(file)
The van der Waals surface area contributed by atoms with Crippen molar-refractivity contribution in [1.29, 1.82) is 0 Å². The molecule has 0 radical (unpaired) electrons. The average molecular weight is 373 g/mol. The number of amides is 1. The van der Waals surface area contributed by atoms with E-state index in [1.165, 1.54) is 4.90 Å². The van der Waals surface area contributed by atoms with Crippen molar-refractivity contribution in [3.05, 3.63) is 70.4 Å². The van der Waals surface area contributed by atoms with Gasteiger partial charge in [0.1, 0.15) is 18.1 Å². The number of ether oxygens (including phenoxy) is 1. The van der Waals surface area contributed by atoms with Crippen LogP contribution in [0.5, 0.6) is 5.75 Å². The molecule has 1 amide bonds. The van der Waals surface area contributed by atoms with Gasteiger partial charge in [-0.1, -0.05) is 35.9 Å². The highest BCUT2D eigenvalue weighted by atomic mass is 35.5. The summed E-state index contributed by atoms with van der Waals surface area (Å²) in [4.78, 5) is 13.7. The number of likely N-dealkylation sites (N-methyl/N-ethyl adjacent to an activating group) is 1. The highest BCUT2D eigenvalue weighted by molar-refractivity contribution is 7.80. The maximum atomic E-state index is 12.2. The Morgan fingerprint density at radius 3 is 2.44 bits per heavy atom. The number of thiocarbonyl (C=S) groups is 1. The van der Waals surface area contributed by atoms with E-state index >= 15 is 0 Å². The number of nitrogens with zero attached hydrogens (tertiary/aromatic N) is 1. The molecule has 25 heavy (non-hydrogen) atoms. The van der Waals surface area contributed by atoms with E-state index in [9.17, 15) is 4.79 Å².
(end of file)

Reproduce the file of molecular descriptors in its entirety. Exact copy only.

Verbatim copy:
The van der Waals surface area contributed by atoms with Crippen molar-refractivity contribution in [1.29, 1.82) is 0 Å². The molecule has 0 radical (unpaired) electrons. The average molecular weight is 373 g/mol. The number of amides is 1. The van der Waals surface area contributed by atoms with E-state index in [1.165, 1.54) is 4.90 Å². The van der Waals surface area contributed by atoms with Crippen molar-refractivity contribution in [3.05, 3.63) is 70.4 Å². The van der Waals surface area contributed by atoms with Gasteiger partial charge in [0.1, 0.15) is 18.1 Å². The number of ether oxygens (including phenoxy) is 1. The van der Waals surface area contributed by atoms with Crippen LogP contribution in [0.5, 0.6) is 5.75 Å². The molecule has 1 amide bonds. The van der Waals surface area contributed by atoms with Gasteiger partial charge in [-0.1, -0.05) is 35.9 Å². The highest BCUT2D eigenvalue weighted by atomic mass is 35.5. The summed E-state index contributed by atoms with van der Waals surface area (Å²) in [4.78, 5) is 13.7. The number of likely N-dealkylation sites (N-methyl/N-ethyl adjacent to an activating group) is 1. The highest BCUT2D eigenvalue weighted by molar-refractivity contribution is 7.80. The maximum atomic E-state index is 12.2. The Morgan fingerprint density at radius 3 is 2.44 bits per heavy atom. The number of thiocarbonyl (C=S) groups is 1. The van der Waals surface area contributed by atoms with E-state index >= 15 is 0 Å². The number of nitrogens with zero attached hydrogens (tertiary/aromatic N) is 1. The molecule has 25 heavy (non-hydrogen) atoms. The van der Waals surface area contributed by atoms with E-state index in [9.17, 15) is 4.79 Å².